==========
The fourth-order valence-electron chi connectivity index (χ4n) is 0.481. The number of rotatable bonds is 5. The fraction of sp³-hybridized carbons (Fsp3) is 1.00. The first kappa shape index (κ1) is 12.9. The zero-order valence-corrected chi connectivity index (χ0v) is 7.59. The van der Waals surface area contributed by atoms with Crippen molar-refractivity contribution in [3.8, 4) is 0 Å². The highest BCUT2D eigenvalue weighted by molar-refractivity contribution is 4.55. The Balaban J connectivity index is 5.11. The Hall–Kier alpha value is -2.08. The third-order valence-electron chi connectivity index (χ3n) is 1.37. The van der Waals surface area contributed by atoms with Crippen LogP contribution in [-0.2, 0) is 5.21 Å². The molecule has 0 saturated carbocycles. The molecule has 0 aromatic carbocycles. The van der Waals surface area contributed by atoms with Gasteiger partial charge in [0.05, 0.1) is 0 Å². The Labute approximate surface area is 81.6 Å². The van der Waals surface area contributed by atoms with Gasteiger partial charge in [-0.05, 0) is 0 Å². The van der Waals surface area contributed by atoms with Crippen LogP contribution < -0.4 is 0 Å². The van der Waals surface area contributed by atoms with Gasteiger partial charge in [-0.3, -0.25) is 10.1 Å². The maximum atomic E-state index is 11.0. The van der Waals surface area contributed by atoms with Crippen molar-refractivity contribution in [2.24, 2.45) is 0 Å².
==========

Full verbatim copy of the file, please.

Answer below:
The fourth-order valence-electron chi connectivity index (χ4n) is 0.481. The number of rotatable bonds is 5. The fraction of sp³-hybridized carbons (Fsp3) is 1.00. The first kappa shape index (κ1) is 12.9. The zero-order valence-corrected chi connectivity index (χ0v) is 7.59. The van der Waals surface area contributed by atoms with Crippen molar-refractivity contribution in [3.8, 4) is 0 Å². The highest BCUT2D eigenvalue weighted by molar-refractivity contribution is 4.55. The Balaban J connectivity index is 5.11. The Hall–Kier alpha value is -2.08. The third-order valence-electron chi connectivity index (χ3n) is 1.37. The van der Waals surface area contributed by atoms with Crippen LogP contribution in [-0.2, 0) is 5.21 Å². The molecule has 0 saturated carbocycles. The molecule has 0 aromatic carbocycles. The van der Waals surface area contributed by atoms with Gasteiger partial charge in [0.05, 0.1) is 0 Å². The Labute approximate surface area is 81.6 Å². The van der Waals surface area contributed by atoms with Gasteiger partial charge in [-0.05, 0) is 0 Å². The van der Waals surface area contributed by atoms with Crippen LogP contribution < -0.4 is 0 Å². The van der Waals surface area contributed by atoms with Gasteiger partial charge in [-0.3, -0.25) is 10.1 Å². The maximum atomic E-state index is 11.0. The van der Waals surface area contributed by atoms with Crippen molar-refractivity contribution in [2.24, 2.45) is 0 Å².